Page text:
East coast Blabber’n’Smoke favourites Old Dollar Bill haunt the taverns of Edinburgh on a very regular basis playing just about anywhere and with almost anyone who can play a tune. By all accounts they can turn just about anywhere into a riotous occasion with their rousing two man take on jug band, country, blues and folk songs. Live & Cookin’ is a fly on the wall snapshot of a recent appearance in Leith Folk Club where they were joined by double bassist Michael Weidenhof and while the recording lacks some oomph it does a fine job in capturing their live act with five songs that brim with energy and enthusiasm. Percussionist Ed Henry scuttles around for all he’s worth on his kit as guitarist Stephen Clark scrubs and picks with vigour while Weidenhof lays down a firm bass line.
They offer three covers, Robert Johnson’s Hot Tamales (They’re Red Hot), Lefty Frizzell’s Sick, Sober and Sorry and Flatt & Scruggs’ Sleep With One Eye Open that are all taken at a brisk pace while two originals, I Swear I Killed My Liver (Over You) and Move On show that they can conjure up songs that stand up well against their venerable forebears. Above all they convey a great sense of fun, fun for the audience and also themselves as Clark and Henry trade vocals and mesh as only a pair who play together several times a week can do. Live & Cookin’ wasn’t a planned release but the pair decided that the recording was good enough to share with their audience after listening to it although by the last song Clark’s voice is somewhat strained. Available from their website or at live shows I reckon that it will be snapped up by anyone looking for a souvenir of their night but if you’ve enjoyed any of their studio releases it’s well worth investing in for only a fiver.
Here’s a video of the pair at Leith Folk Club a year previously performing the opening song here, Hot Tamales (They’re Red Hot) to give you a sense of what to expect although the CD sound is much superior to that of the video.
Echo Bloom is a vehicle for Brooklyn based songwriter Kyle Evans whose previous releases have featured an album inspired by German photographer August Sanders. Blue is the first of an intended trilogy described by Evans as “chamber pop (Blue), another country/shoegaze (Red), and classic pop (Green).” The songs on Blue are basically acoustic songs performed on guitar and variously feature bass, piano, organ, banjo, mandolin, glockenspiel, autoharp and percussion. The chamber element consists of arrangements featuring cello, violin, viola and French horn which adorn several songs. Most striking however are the vocals as Evans possesses a potentially great voice, cracked and rough hewn, stuffed full of emotion it can be tender or tough. He surrounds this rough diamond of a voice with a brace of singers who offer a choral accompaniment or duet with him and the end result is sometimes spectacular.
Added to this Evans turns out to be a very fine songwriter and some of the moments approach the summit of the likes of Van Morrison at his best. The lyrics of Firecracker are brief but encapsulate a moment so well as he sings “On the streets of the Capitol the fireworks echo and bloom flowering down into red and then green and then blue and for a second I could see your face near In that moment of light I saw a tear on the side of your cheek you leaned you head onto my shoulder and whispered to me “How’s life so beautiful, and yet so brief?””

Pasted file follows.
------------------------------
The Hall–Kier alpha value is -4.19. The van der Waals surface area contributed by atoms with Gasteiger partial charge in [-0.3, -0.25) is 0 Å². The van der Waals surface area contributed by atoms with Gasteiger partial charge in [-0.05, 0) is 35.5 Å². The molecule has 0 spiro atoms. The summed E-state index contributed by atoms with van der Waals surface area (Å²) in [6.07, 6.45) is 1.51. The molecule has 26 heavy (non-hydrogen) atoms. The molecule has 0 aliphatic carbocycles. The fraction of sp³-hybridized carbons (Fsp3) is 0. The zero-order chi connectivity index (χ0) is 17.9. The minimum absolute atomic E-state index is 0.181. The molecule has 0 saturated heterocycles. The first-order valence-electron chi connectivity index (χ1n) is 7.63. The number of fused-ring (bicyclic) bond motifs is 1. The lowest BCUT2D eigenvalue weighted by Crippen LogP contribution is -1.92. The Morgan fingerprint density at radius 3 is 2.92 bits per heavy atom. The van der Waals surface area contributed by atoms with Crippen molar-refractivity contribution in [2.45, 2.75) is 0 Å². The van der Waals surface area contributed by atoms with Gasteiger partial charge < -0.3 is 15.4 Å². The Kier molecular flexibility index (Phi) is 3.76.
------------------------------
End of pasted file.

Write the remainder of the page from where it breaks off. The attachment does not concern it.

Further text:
Evans surrounds these words with a great arrangement that swirls and eddies under the vocals, a piano plays a stately solo and he ends up scatting just as Morrison might do if this were on Veedon Fleece. It’s not an isolated moment as all of the nine songs here all have flashes of brilliance to them. The opener Annunciation is done acapella and introduces us to Evans’ voice and those of his fine collaborators ( Aviva Jaye, Zachary Stains, Brian Mummert, Steve Sasso, Monica Jo Montany and Kate Vargas). Cedar Beach is a fantasy encounter with a ghost from the sea with bucolic strings and wind and on listening to this I was reminded of the recent album by Birds of Chicago as vocally they inhabit similar territory. Water and the elements feature heavily in many of the songs and The Flood adds an almost biblical dimension while The Returning Of The Doves has allusions to the Noah myth. A remarkable song Doves starts with an acoustic guitar before the band kick in and build to a climax with apocalyptic electric guitar thrashing standing in for a furious mother nature.
Having heard this I really can’t wait to hear the rest of this proposed trilogy and I’d suggest that you grab the opportunity to listen to and download some of the songs the band offer for free on their website before you are compelled to buy the album. On a local note we were impressed that the video for Fireworks was shot on Bute. Hopefully they’ll visit Scotland again sometime soon.